Montessori Colour Tablets
Maria Montessori designed the colour tablets to help develop children’s perception of colours, including differences in hues and intensities. The colour tablets are small rectangular plastic tablets, in vivid colours with white plastic edge-guards. They introduce the colour spectrum, as well as concepts of dark/light colours. The ability to tell the subtle difference in colours can help children translate this skill into more mature grasp of comparison, visual discrimination, and patterning, which helps with Math and language development.
For us who are coffee addicts, we were more than delighted to receive this Nespresso Tray from my sister-in-law! It is filled with an assortment of coffee flavours, and the colourful choices of capsules caused me to brew up some great ideas for learning about colours with my little princess!
1. Learning Dark/Light Colours
Given my girl can name different colours, I knew the next step will be for her to differentiate hues and intensity within the same colour. To let her explore the concept of dark and light shades of different colours, I first pointed her to dark and light shades found in our home environment. I showed her crayons that have dark and light blue, shopping bags with light and dark pink designs, pepper containers with light and dark grey, and so on. After creating an awareness for the concepts of light and dark colours, I then presented her the Nespresso Tray and selected coffee capsules that illustrate the contrast. I started pairing the capsules by saying “dark red and Light red”, and then placing them side by side in the tray. After demonstrating a few sets of colours, my girl grasped the idea and started making her own selection of capsule to match the colour. Very quickly, she repeated the whole process of paring the light and dark colours, effortlessly, and with lots of anticipation!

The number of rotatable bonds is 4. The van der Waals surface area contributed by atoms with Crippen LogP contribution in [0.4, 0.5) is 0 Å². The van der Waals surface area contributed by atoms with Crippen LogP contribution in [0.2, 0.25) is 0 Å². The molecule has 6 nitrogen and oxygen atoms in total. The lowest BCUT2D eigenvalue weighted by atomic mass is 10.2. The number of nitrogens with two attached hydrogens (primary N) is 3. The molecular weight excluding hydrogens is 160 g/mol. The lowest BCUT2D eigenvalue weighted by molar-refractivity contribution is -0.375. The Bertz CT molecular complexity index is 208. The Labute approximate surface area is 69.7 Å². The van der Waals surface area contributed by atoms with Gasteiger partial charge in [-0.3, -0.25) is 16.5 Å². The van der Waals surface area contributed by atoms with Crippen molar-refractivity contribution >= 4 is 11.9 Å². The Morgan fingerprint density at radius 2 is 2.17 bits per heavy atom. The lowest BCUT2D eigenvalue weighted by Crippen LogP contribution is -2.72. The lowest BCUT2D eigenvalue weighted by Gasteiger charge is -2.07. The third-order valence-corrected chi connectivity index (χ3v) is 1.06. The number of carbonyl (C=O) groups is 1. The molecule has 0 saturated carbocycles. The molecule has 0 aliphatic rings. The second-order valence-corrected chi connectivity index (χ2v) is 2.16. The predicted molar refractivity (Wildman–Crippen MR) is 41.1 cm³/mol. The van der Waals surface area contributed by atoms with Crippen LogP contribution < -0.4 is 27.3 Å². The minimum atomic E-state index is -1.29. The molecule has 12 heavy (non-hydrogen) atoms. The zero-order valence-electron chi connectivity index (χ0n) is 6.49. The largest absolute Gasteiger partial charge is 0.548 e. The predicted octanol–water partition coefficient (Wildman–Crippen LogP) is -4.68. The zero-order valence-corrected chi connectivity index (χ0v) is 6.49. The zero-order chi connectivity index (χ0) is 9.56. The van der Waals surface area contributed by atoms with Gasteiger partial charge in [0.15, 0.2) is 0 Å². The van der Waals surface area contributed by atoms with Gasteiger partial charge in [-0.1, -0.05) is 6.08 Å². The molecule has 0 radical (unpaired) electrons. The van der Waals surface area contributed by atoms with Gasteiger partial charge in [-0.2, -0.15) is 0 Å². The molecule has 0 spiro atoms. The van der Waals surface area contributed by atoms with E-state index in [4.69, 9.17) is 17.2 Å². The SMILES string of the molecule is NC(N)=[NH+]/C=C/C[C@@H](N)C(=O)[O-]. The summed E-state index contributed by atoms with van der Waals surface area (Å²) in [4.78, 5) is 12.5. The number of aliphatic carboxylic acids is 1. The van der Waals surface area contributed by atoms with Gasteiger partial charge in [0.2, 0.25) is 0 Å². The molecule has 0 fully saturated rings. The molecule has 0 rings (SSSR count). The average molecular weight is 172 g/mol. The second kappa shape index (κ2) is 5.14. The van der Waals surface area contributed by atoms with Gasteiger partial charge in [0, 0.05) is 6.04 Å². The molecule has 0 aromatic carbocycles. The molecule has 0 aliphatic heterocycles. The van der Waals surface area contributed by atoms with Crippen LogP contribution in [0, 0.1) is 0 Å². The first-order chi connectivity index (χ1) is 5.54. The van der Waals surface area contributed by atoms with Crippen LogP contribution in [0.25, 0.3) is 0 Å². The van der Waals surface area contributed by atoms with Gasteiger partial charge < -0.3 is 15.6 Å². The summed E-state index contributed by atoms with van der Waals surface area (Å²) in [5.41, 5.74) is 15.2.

2. Creating Shapes!
Next comes a surprise for me! After mastering the rules for the activity, my little girl decided to be ingenious and started placing capsules randomly in different compartments, or so I thought! Until I realised to my amazement, she was creating outlines of shapes in the tray! She created first a square, then a rectangle, and lastly a triangle! The joy of watching her at work with her imagination was simply bewildering!
3. Sequencing colours
The next activity that we wandered into was to sequence the colours of the capsules according to the colour chart on the tray! I illustrated the order of the colours in a clockwise direction, by choosing the first few and placing them on the tray. When I pointed to the next colour on the chart, she carefully scrutinized the capsules and eventually after a few attempts, found the colour closely resembling the one we were looking for. Again, this exploratory activity allows her to practice her visual acuity and colour discrimination. It is no easy feat for a 3 year old, given the array of colours available!